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9 Facts About Brilliant Rosalind Franklin

Last Reviewed and Updated on June 26, 2022

Rosalind Franklin is a scientist whose work in the late 1950s and early 1960s contributed to the discovery of the structure of DNA. She is often regarded as one of the more overlooked geniuses in history for her contributions to science. Wonder why? Read through these fascinating facts about Rosalind Franklin and you will get the idea.

1. She excelled in school, but not in all subjects

Her excellence in math and science showed early on. She excelled at most other subjects as well. But there was one school subject that she struggled with. Music. The school music director was even concerned she could be suffering from hearing issues or have tonsillitis and that would explain her complete lack of musical talent. Music really was not her thing. You can’t be great at everything.

2. She knew she wanted to be a scientist from a young age

Rosalind decided to become a scientist at an age when most people have other things on their minds. She knew she wanted to be a scientist at the age of 15. Her father wasn’t too excited about the idea. He thought this wasn’t a career appropriate for women. Rosalind Franklin stood her ground.

3. Before DNA, she studied coal

Before her famous discoveries on the structure of DNA, Rosalind Franklin was studying coal, carbon, and graphite. As with her other fields of research, she made numerous scientific contributions in these areas.

4. It took over 60 hours to take the famous Photo 51

Photo 51 is an image of a paracrystalline gel composed of DNA fiber taken in May 1952. Franklin and a graduate student Raymond Gosling who worked under her supervision took the photo.

This photo was crucial evidence in identifying the structure of DNA and recognizing the structure as a helix. Pretty cool, right?

It took over 69 hours of the sample being exposed to X-rays to procure the image. Quite a few hours.

5. Her work wasn’t always credited

One of the least fair or fun facts about Rosalind Franklin. Frederik Wilkins, a mentor of hers may show the picture to James Watson. Watson and Francis Crick published a paper where they used the picture as evidence of the structure of DNA without crediting Franklin for the research done on her part or even properly mentioning her or her student. You would think it would be worth a mention as to who procured the key evidence.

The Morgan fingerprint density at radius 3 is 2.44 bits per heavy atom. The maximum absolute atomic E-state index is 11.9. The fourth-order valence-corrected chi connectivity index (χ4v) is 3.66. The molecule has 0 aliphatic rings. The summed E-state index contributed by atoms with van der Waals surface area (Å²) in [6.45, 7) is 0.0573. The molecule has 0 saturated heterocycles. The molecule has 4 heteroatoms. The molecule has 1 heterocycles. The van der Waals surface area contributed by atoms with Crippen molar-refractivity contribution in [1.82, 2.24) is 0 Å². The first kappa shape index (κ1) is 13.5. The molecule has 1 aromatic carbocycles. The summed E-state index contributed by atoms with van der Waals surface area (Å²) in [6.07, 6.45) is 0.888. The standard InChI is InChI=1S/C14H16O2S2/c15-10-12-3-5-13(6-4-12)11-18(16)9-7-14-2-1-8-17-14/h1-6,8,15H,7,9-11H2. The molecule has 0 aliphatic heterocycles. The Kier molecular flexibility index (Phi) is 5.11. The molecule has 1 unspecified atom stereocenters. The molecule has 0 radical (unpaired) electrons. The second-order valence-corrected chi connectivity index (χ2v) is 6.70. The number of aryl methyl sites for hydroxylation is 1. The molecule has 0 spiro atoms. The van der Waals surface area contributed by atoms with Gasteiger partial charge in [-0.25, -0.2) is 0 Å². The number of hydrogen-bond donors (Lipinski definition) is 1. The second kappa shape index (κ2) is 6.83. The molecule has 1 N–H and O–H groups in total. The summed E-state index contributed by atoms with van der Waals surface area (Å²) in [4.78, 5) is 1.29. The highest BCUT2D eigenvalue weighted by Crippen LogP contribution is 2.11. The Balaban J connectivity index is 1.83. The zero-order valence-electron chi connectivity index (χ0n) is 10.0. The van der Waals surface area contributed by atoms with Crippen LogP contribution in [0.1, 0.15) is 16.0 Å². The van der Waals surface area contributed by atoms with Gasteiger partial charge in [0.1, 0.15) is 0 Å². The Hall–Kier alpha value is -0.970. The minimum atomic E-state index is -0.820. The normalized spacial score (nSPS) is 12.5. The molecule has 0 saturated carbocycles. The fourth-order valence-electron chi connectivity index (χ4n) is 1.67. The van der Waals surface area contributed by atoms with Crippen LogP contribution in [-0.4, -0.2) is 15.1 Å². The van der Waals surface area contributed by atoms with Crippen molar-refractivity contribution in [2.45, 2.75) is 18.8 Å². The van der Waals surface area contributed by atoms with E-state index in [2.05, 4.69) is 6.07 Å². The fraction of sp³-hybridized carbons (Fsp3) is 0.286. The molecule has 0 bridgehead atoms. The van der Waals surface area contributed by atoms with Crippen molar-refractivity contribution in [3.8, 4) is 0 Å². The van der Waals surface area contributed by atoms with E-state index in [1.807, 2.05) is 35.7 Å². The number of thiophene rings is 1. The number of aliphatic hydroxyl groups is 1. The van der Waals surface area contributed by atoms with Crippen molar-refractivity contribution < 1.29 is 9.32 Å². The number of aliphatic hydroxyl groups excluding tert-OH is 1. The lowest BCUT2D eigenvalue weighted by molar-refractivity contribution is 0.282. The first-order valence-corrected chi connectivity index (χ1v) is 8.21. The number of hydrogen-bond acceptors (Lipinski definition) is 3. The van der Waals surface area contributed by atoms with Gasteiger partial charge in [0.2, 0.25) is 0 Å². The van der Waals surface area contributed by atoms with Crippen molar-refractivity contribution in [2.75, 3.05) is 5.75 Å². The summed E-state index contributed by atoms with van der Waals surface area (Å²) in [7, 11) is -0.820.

Watson, Crick, and Wilkins later won the Nobel Prize in Physiology or Medicine in 1962. While she couldn’t have won the Nobel prize, as she tragically passed before 1962, she was due more credit at that time for her involvement.

6. Her work contributed to a better understanding of viruses

The Tobacco Mosaic is the first virus that was discovered. Dmitry Ivanovsky discovered it in 1887. He first thought it was a micro-bacteria, unlike other bacteria.

She studied this virus, and later many others, and came to the discovery that viruses have a single strand RNA and not a double helix as she observed in DNA. This was an important discovery.

7. Her contributions to science led to two Nobel Prizes won by others

This is one of the most fascinating facts about Rosalind Franklin. There aren’t many people in history that had contributed to more than one Nobel Prize. Her work on the structure of DNA was crucial evidence used in the study of the structure of DNA by Wilkins, Watson, and Crick. They won the Nobel Prize in Psychology or Medicine in 1962.

In addition to that, Franklin’s research on the structure of viruses was continued by Aaron Klug (after her death). He won the Nobel Prize in Chemistry in 1982. He credited her for her work.

She herself couldn’t win a Nobel Prize. They don’t award the Nobel Prize posthumously.

8. There is an asteroid named after her

Better late than never. While she may not have received much credit during her lifetime, she was and still is being honored in many ways after her death. From an asteroid being named after her, to schools to Mars Rover being named after her.

9. She died at the young age of 37

She died of ovarian cancer at a very young age of 37. Just imagine how many brilliant discoveries she could have still made.

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